Take gender inequality, for example. It's the smart move to pick up talent from the entire available qualified population and not half of it. The company will be better-served by having a more diverse group making the key decisions. The way to drive this home is to make an economic case for it, so that companies will adopt.
Two percent is just one bucket out of four buckets. The companies that get with the program quicker, will be the beneficiaries and honestly, companies that don't do it [aforementioned points] won’t be around for a long time.Q: What would the leaders of tomorrow need to succeed?
The world is going to be much more socially oriented in the future than it is today. It is also going to be much more global, in spite of the trend of nationalism and protectionism. Trade will not get tied down and will march on. It will need leaders with a more global perspective than they do today. They will have to be more entrepreneurial minded and agile even if they work in the largest organisations of the world.
Lastly, the horse has bolted completely on digital; we’re never going back. We’re only going to become more digital. It's an MBA program, so we have to deliver accounting, finance, marketing, operations, economics, as well. But our three main themes are, global, digital and entrepreneurial. We need to create leaders, the pillars of success, to be socially minded. That's the zeitgeist. Q: What are some of the challenges, you think, plaguing the Indian society and the world at large?
Protectionism and nationalism are some of the biggest issues in the world today, geopolitically. The attitude of inward looking-ness is a colossal issue. Large global institutions, like the International Monetary Fund (IMF), the World Trade Organisation (WTO) and the European Union (EU) have a lot to answer for.
The internet and social media have enabled a kind of freedom of exchange of information which wasn’t seen earlier. It has transformed the political discourse, debate and dialogue in every country. A lot of what you see in the Middle East wouldn't have happened so quickly [in the pre-Internet era], and if the leaders would have acknowledged that the genie was out of the bottle. The standards of what people expect from these organisations have changed a lot. The other issues include, natural resource allocation and sustainability of the planet, and income disparity. Q: How can you go about solving these issues?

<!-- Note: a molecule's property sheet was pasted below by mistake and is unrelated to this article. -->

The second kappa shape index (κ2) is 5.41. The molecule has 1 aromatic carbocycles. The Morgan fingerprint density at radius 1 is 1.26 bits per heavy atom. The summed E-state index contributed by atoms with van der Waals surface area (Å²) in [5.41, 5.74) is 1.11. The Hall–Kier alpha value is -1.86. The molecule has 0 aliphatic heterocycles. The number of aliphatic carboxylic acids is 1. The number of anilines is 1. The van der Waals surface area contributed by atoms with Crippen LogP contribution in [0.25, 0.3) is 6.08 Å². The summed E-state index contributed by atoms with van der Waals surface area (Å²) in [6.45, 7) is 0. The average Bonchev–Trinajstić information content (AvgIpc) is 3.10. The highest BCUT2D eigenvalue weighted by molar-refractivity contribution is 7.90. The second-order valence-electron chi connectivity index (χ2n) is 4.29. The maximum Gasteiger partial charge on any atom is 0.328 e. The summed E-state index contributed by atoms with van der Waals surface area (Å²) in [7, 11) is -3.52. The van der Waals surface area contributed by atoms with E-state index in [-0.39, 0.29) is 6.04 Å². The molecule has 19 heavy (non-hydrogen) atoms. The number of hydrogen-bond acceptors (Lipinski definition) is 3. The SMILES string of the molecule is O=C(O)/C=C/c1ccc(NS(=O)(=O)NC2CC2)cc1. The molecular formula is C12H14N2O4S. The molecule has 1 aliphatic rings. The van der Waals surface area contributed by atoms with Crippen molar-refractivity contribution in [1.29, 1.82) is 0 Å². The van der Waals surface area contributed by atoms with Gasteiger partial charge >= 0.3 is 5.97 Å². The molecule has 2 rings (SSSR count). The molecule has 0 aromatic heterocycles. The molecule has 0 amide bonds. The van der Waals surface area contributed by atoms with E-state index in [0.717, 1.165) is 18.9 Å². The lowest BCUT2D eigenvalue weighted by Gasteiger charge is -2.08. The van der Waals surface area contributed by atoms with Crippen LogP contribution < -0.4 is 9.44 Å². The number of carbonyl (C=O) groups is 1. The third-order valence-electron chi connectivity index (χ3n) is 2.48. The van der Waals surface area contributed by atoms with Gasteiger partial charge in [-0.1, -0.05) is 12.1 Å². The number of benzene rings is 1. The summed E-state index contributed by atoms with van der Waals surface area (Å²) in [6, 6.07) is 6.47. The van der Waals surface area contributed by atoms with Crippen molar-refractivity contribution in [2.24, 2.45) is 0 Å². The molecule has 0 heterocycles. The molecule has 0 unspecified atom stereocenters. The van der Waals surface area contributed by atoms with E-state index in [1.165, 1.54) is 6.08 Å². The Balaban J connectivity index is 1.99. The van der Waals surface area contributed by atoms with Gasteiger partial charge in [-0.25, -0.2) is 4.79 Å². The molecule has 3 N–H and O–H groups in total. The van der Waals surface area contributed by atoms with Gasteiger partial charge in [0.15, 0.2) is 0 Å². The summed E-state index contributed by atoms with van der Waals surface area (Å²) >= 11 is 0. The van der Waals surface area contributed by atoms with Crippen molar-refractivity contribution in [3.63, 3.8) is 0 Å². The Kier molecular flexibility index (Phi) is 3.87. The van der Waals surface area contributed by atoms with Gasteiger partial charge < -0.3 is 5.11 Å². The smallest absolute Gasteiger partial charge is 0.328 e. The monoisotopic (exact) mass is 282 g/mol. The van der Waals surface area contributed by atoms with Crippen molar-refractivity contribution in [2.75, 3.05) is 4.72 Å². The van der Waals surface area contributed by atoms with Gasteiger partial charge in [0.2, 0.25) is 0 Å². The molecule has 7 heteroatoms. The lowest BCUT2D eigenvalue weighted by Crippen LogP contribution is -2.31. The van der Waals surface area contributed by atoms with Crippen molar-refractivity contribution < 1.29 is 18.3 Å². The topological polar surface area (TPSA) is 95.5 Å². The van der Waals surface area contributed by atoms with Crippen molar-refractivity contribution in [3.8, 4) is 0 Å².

It’s important to go back to the lessons of industrial revolution. Steam, power and electricity changed our lives and the future of societies back then. Now, the information revolution and the confluence of trends around it, are enabling different parts of society. We're in a period of a lot of bad information. It's a temporal issue of having a new type of society. We're at the beginning of a completely new era in world development. So any linear connections that we make about how we go about fixing things, will be just wrong. There's going to be a step change. You will see people who have never had the opportunity, getting great opportunities. It has never been easier to dislocate an industry. The key issue now is ownership of resources, so that's where a lot of political tension comes from. A lot of countries realise the scarcity of their resources, and are trying to find their future play. We will have better information systems and people will be better educated. We are at the beginning of transformation to a wonderful world. I often envy the students that are starting now, they are going to live through such an exciting time. Q. What do you think about the quality of management education in India?
It is impressive. Based on our experiences of working with companies around the world, I can say, the Indian workforce may or may not an MBA but the people are rationally and objectively really smart, gracious, humble, curious, and hungry and capable to learn. They can work long hours in complex environments and are good at analyzing where they key issues lie. They are people's people. India’s love for education is higher than in many countries. The outcome of executive education in India is very good. There's an Indian love for education that's higher than in many countries. It makes for fantastic participants in any learning environment.